MOE FY2019 Committee of Supply Debate Response by Senior Parliamentary Secretary for Education Associate Professor Muhammad Faishal Ibrahim

Published Date: 05 March 2019 12:00 AM

News Speeches

INTRODUCTION

1. Mr Chairman, our schools remain committed to preparing our children to learn for life, but we cannot do it alone. We call on parents, industry and community partners to complement our efforts.

SCHOOL-HOME-COMMUNITY PARTNERSHIP IN RESILIENCE BUILDING AND MENTAL HEALTH EDUCATION

2. To address Mr Gan Thiam Poh’s question, I will begin by speaking about MOE’s partnership efforts.

3. Launched in February, the Guidelines for School-Home Partnership clarifies how schools and parents can work together to develop the child in various domains, such as values, physical, mental, social and academic. MOE launched these guidelines as the partnership between schools and parents has evolved into a broad range of practices and expectations over time. Some of these, such as helicopter parenting and over-servicing by schools, can be detrimental to building critical 21st century skills and competencies, in particular the resilience and confidence of our children. The guidelines serve to provide greater consistency of practice within and across schools and many parents are supportive of them.

4. Besides schools and parents, our community and industry partners also play a part in preparing our children for life. Project Mi was a Values In Action (VIA) project organised by student leaders in Bukit Batok Secondary School that involved the collection and distribution of rice to low-income households. While student leaders from NTU mentored them in the project, the Bukit Batok Citizens Consultative Committee assisted in identifying the low-income households and parents also provided the manpower and transport required for the delivery of rice. Through this partnership, students had the opportunity to meet community needs and become more confident, self-directed and responsible citizens.

5. Beyond being sound in values, our students will also need to be mentally strong and resilient to be well prepared for the future. In response to Ms Anthea Ong, mental health and wellness education is important work that we have been doing in schools.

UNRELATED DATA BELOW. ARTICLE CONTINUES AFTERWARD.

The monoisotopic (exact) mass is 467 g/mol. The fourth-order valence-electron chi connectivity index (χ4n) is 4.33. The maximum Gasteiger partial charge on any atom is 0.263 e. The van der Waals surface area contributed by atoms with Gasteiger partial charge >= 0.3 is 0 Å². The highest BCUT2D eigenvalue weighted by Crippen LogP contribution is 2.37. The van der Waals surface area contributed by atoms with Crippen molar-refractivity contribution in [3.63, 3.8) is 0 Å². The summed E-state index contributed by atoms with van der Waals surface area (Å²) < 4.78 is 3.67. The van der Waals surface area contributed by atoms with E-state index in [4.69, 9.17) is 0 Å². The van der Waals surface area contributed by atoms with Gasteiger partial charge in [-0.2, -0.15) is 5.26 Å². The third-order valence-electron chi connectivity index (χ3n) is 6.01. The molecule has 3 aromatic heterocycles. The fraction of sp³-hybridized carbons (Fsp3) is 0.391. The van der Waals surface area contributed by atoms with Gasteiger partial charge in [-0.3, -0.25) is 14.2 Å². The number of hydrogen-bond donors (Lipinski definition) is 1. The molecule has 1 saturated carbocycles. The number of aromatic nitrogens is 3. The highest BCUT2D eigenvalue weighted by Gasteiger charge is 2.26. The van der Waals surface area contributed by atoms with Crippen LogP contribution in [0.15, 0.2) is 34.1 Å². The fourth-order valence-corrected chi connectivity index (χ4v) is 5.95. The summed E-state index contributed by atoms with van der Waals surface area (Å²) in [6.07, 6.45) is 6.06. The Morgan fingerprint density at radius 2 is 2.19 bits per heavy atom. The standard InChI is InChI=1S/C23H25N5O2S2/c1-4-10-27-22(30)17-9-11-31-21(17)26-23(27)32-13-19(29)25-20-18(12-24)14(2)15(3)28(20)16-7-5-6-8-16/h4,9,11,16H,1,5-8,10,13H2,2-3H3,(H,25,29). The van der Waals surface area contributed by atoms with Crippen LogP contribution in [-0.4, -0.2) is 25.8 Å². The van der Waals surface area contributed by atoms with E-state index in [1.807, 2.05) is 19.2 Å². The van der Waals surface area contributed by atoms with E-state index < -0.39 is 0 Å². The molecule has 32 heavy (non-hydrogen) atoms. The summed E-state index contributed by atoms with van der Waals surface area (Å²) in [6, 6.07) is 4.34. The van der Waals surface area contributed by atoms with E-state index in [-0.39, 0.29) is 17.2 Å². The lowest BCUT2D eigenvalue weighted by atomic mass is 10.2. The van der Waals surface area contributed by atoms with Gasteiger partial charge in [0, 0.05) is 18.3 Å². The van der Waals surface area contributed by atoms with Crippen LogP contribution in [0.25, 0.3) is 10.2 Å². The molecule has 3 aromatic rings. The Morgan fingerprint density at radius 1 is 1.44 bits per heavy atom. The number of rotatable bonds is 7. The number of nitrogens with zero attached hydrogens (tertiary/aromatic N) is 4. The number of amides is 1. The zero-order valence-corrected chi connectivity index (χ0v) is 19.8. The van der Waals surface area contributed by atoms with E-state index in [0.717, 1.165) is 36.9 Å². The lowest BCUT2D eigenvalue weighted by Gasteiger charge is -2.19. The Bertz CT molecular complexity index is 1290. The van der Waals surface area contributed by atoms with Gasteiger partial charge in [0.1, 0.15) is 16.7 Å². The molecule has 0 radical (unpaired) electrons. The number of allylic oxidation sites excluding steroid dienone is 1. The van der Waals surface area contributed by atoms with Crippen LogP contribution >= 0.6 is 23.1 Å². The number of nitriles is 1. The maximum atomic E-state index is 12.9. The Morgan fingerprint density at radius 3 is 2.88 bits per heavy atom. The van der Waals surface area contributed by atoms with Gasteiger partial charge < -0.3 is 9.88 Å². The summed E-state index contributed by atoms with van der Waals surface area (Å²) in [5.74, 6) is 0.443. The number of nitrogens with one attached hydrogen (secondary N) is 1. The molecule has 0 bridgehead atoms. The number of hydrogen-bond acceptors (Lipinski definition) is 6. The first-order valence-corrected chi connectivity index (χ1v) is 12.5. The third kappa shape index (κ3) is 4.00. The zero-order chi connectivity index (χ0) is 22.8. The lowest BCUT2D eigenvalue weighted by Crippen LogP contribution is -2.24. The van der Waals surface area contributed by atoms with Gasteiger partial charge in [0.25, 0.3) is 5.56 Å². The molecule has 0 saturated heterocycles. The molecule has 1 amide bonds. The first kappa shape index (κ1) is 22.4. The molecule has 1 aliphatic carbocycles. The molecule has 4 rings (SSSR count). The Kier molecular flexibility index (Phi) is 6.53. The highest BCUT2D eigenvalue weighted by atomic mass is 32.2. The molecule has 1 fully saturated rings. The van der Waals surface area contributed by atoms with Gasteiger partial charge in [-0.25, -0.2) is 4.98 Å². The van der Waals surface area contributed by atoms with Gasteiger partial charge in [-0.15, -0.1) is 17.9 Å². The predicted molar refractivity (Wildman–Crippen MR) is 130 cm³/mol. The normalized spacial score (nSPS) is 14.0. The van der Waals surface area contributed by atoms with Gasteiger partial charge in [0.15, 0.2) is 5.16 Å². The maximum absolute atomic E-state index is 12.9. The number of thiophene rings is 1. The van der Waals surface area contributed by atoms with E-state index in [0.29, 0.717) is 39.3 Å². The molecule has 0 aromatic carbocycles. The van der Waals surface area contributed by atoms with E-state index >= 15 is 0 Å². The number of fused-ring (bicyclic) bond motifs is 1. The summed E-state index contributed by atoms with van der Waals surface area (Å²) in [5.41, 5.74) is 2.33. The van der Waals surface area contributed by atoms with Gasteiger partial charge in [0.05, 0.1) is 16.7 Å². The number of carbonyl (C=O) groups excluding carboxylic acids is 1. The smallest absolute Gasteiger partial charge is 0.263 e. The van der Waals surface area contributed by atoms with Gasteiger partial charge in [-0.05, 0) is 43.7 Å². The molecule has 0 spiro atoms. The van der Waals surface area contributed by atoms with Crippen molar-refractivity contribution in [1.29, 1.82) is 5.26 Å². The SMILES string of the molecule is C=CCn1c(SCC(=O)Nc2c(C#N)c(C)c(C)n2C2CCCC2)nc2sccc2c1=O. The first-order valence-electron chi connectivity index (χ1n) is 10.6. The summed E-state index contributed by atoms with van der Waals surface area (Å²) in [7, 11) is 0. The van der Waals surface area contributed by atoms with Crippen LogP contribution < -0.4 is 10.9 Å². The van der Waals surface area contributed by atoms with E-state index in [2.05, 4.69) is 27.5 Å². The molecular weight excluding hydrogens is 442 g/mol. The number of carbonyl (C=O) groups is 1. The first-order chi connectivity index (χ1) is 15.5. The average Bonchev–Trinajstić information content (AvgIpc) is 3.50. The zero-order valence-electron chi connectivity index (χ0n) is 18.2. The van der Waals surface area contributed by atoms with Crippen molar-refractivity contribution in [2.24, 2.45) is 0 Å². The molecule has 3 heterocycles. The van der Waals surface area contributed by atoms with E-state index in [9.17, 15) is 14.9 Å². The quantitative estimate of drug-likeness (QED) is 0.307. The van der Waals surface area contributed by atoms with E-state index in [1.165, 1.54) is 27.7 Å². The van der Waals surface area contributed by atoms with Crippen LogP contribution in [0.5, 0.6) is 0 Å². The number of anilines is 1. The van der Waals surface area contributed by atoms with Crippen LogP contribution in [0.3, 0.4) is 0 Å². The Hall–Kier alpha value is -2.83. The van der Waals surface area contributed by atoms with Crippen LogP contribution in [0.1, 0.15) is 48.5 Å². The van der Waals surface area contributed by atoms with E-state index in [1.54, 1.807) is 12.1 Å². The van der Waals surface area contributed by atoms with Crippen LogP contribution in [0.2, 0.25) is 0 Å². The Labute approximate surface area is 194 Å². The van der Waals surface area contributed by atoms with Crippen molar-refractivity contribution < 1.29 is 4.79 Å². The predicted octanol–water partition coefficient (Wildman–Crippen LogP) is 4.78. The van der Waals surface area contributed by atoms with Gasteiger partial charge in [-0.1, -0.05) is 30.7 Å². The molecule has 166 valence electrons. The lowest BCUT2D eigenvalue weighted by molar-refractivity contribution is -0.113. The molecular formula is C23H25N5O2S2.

6. From primary school, we teach social and emotional skills to equip our students to overcome challenges and handle the demands of life, educate them on common mental health conditions and clarify inaccurate perceptions of mental issues. In addition, we have introduced a training programme in schools which equips students to be peer supporters to help identify distress among their friends and be supportive. Through co-curricular activities, outdoor camps and community service, opportunities are also provided to develop resilience and confidence.

7. Nonetheless, mental health is a complex and multi-faceted issue that is of global concern. There is no single solution and hence a many-hands approach to addressing this is needed. Such an approach benefitted Haisan, a Secondary 3 student from Northbrooks Secondary School.

8. Haisan was facing family challenges which affected him mentally and emotionally and this led him to skip school frequently. Haisan’s teachers and the school counsellor conducted home visits and referred him to the Enhanced Step-Up Programme (ESU), a programme by MSF that provides support for at-risk students. Together, the school and the youth worker from the programme helped Haisan to process and manage his social and emotional stress, helping him become more confident, emotionally stronger and resilient. Haisan has since developed positive relationships with his family, teachers and peers and is now contributing actively in his school’s Dance CCA and Special Interest Group, Music Circle.

CONCLUSION

9. Mr Chairman, we need to recognise that the complexities of the world today mean that we cannot educate our children in silos. It is when we work together with mutual trust and respect that our children benefit most.

10. Let me share a personal anecdote. When my son was in primary school, my wife and I encouraged him in his initial interest in debate. Along the way, we had the pleasure of meeting his teachers who guided the teams, staying late in school to train them. As parents, my wife and I would bring him out to dinner after training and competitions or the occasional pep talk for motivation, we even celebrated losses. It was never about the winning or losing of his debates, but about the process of learning and the camaraderie built with his teammates. Neither us nor him expected this journey to span eight years of debating, but the close support from his family, teachers, coaches and the debating community helped him to tide through the tough times. Today, he continues to share this joy by coming back to spar with his juniors.

11. Mr Chairman, developing our children’s passions requires support and commitment from parents, schools and the community. It may not be for us to say where they will find their passion but that is something solely for them to discover. Thank you.

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